Why Dobby Is My Favorite
He Was a Free House Elf
Harry Potter and the Cursed Child comes out in a few weeks and it has got me thinking about this, my favorite fantasy book series. I’ve read through it five times, which isn’t that great a number except for the fact I didn’t read a page until June of 2014. My now wife (then girlfriend) told me she was like Hermione Granger and not knowing who that was, I wanted to find out.
As much as anything I love the characters. I care about them. I wish they all were real people (and half giants, and house elves, etc.) And as much as I see myself in Harry, as much as I want to hang out with the Weasley twins, as much as I wish I could ask Snape about a million questions about his life, there is one character that I love the most. He may not be the best or the most important, but he’s my favorite. I love me some Dobby.
What’s crazy is that after the first two-thirds of The Chamber of Secrets, the first book in which Dobby appears, I could not stand him. He annoyed me so much it was like a three horse race with him and Lockhart and Draco for whom I wanted to punch the hardest (all of which were eventually eclipsed by Dolores Umbridge). Perhaps the real life magic Rowling was able to do involved getting us to change our minds about characters as we learned more about them. By the end of Dobby’s filled-with-purpose life halfway through The Deathly Hallows, I knew he was special. After several readings, I knew he was my favorite.
There are several reasons. Some of these could be said about any house elf, but not all. And even then, there is no doubt that Dobby is the most important of his species in J.K. Rowling’s fantasy world.
“Blessed Are the Poor in Spirit”
First, I love that Dobby was so humble and meek. There is no human characteristic that I adore and that I am attracted to more than this. It’s what I love most about my wife and my parents. And while I have no idea to what extent Rowling wrote the Christian faith into character development, I have no doubt Dobby is in some ways to be emulated by followers of Christ in his attitude towards others.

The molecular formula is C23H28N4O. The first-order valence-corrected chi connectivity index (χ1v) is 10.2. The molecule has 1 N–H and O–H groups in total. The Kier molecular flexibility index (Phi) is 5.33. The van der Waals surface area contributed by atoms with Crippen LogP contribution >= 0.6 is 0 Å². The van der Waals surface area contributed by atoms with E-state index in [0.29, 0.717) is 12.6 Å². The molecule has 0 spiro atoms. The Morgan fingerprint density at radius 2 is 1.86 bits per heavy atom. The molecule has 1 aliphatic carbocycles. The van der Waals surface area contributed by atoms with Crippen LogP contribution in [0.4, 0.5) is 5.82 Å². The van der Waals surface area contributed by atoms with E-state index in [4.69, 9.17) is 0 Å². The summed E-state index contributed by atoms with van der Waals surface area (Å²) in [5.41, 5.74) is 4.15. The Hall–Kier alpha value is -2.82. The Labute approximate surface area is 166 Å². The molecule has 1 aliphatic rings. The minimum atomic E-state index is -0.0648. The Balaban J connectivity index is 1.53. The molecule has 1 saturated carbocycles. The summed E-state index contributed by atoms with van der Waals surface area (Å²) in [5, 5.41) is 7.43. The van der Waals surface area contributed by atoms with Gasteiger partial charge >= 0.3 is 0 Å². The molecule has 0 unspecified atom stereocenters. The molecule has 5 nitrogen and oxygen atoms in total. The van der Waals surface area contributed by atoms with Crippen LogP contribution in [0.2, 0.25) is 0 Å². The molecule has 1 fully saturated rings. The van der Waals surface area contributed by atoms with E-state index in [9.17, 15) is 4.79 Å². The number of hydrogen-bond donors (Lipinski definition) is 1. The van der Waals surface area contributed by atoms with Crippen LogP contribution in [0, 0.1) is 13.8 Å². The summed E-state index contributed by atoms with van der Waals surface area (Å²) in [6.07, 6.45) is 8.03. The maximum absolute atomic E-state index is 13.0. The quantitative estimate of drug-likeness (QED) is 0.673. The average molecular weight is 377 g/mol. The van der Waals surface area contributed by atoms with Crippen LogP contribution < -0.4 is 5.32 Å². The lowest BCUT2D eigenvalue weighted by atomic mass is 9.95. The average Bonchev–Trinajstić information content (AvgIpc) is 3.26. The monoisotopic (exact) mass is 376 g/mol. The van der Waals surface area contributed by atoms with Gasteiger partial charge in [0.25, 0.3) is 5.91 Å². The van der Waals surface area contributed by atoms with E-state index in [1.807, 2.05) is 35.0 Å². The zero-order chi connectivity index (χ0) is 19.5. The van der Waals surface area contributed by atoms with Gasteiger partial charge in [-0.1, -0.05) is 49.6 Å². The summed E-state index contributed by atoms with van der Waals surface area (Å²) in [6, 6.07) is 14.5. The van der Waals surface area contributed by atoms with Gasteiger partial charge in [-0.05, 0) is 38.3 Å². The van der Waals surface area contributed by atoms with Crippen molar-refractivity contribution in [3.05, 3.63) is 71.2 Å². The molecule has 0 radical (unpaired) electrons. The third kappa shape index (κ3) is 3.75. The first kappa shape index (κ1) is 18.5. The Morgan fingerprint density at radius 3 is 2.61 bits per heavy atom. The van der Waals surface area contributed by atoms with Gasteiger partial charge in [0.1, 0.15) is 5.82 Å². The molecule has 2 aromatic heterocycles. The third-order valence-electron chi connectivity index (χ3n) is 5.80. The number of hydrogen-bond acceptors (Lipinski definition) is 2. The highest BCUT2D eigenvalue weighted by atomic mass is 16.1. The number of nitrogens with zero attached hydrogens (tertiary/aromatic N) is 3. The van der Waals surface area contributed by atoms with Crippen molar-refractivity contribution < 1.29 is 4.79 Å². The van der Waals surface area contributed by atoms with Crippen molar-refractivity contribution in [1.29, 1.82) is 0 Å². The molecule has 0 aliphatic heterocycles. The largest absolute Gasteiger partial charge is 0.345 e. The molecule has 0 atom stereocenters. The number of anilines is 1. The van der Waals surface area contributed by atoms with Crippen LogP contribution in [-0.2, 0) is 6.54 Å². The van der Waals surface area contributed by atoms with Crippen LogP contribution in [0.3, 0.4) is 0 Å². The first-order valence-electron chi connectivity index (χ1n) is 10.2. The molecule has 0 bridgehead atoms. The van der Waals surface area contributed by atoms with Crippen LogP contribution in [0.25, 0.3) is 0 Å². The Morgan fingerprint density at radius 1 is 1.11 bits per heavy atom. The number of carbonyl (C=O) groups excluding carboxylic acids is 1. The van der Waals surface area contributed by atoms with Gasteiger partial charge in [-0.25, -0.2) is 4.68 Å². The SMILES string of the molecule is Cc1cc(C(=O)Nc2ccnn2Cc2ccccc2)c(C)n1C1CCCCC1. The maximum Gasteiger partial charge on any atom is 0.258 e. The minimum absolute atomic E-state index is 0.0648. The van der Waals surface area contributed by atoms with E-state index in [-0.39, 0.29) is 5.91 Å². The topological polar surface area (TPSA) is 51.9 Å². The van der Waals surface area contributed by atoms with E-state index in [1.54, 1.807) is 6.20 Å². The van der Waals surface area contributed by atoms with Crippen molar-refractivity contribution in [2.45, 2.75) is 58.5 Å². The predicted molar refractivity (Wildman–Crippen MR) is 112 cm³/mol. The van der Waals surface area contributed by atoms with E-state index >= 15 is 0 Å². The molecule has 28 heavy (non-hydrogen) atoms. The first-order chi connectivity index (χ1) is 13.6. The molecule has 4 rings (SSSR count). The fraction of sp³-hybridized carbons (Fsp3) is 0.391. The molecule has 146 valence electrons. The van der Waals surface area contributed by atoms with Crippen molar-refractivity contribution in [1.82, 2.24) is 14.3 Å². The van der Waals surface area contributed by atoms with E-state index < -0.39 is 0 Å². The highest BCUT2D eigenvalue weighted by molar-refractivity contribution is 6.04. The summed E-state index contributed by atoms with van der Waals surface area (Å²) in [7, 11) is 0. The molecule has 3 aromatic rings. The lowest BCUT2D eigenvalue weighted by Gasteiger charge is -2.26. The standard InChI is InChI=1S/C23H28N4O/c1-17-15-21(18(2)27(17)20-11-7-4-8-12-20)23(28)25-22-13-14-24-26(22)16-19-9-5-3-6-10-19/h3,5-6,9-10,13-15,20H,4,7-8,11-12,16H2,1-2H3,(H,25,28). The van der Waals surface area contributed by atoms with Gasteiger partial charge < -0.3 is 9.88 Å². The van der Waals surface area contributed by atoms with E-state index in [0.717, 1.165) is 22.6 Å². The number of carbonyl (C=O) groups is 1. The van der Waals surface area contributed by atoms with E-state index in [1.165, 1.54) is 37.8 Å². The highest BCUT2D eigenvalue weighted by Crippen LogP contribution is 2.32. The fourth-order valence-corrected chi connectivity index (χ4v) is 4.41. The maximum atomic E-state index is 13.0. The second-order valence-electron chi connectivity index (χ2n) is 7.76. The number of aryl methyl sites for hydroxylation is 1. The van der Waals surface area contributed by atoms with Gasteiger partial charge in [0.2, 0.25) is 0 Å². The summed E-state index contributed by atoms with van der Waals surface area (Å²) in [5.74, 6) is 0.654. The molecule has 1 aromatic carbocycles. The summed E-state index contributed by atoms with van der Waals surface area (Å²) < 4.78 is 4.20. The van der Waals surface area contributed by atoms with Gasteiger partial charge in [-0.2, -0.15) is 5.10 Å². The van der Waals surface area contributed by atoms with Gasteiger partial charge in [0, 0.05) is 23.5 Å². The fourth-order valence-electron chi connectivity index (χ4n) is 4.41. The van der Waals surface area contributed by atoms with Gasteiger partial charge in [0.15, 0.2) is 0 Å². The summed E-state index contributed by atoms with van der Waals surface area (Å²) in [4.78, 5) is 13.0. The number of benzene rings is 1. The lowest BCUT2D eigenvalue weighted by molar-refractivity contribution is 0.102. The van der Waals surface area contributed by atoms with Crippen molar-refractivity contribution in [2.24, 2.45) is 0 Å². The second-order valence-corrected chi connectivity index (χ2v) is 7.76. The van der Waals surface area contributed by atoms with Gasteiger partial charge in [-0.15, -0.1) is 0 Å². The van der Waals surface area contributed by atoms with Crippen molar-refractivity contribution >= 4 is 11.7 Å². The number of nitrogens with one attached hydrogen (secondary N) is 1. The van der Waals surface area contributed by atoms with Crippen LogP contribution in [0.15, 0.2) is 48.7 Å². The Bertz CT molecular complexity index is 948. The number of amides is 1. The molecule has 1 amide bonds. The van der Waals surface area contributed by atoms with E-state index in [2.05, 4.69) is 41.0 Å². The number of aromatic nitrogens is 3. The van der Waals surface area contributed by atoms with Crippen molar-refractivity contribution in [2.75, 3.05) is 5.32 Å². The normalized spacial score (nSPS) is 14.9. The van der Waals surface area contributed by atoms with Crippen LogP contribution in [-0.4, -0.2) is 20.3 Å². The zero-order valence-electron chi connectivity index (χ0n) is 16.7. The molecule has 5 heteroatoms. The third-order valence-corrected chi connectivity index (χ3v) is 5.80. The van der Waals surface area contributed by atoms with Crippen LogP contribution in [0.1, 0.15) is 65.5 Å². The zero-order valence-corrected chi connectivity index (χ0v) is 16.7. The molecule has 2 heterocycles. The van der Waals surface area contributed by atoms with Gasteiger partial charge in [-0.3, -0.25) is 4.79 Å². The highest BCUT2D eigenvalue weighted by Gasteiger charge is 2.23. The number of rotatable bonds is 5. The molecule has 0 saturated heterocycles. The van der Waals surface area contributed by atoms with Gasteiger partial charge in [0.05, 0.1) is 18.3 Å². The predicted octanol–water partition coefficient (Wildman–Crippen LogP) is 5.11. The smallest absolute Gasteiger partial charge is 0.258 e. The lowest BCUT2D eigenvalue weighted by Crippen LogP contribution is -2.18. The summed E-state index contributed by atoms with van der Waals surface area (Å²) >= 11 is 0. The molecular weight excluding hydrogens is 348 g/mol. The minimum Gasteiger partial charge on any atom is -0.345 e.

This is, of course, not to say he was always a doormat or passive. When he defends Harry by attacking Lucius Malfoy at the end of the second book, he shows he can be tough when it comes to the things he loves and the things that matter. That is special. And I love it that the house elves had their “own brand of special magic” that they did not abuse but was powerful enough to overcome limitations even possessed by the most adroit human wizards.
When I think of Dobby, more than anything I think of how poor in spirit he was. I want to cry and laugh at the same time when I think of him turning down 10 galleons a week and weekends off to accept one galleon a week and one day off a month. Or when I think of how sincerely overjoyed he was when Harry gave him a pair of socks for Christmas, even though Harry clearly was doing it out of guilt. Or the image of him in 27 pair of socks, scarves and hats made by Hermione since no one else would wear them. If Harry Potter were real, I think I’d spend a lot of time in the kitchen at Hogwarts, and spend a ton of time with Dobby.
Free To Do Whatever Harry Wanted…
Since I see myself as Harry when I read, I cannot help but be drawn to how much Dobby truly loved Harry. He loved him so much he was willing to injure him to keep him safe from the events at Hogwarts his second year. He loved him so much he helped him cheat in the Triwizard tournament. He loved him so much he helped him find the Room of Requirement and warned him of Umbridge’s coming after they were ratted out. He loved him so much he knocked Kreacher’s teeth out to defend Harry’s honor.
Dobby seemed more loyal to Harry than anyone or anything, including the Ministry of Magic and his former owners. If I could choose anyone to be my best friend from the series, Dobby would be on the short list. It would be a selfish choice, because he would do so much for me with nothing expected in return. Maybe instead of desiring that kind of friend, I should be that kind of friend…
I Is Loving Too Much the Way He Talks…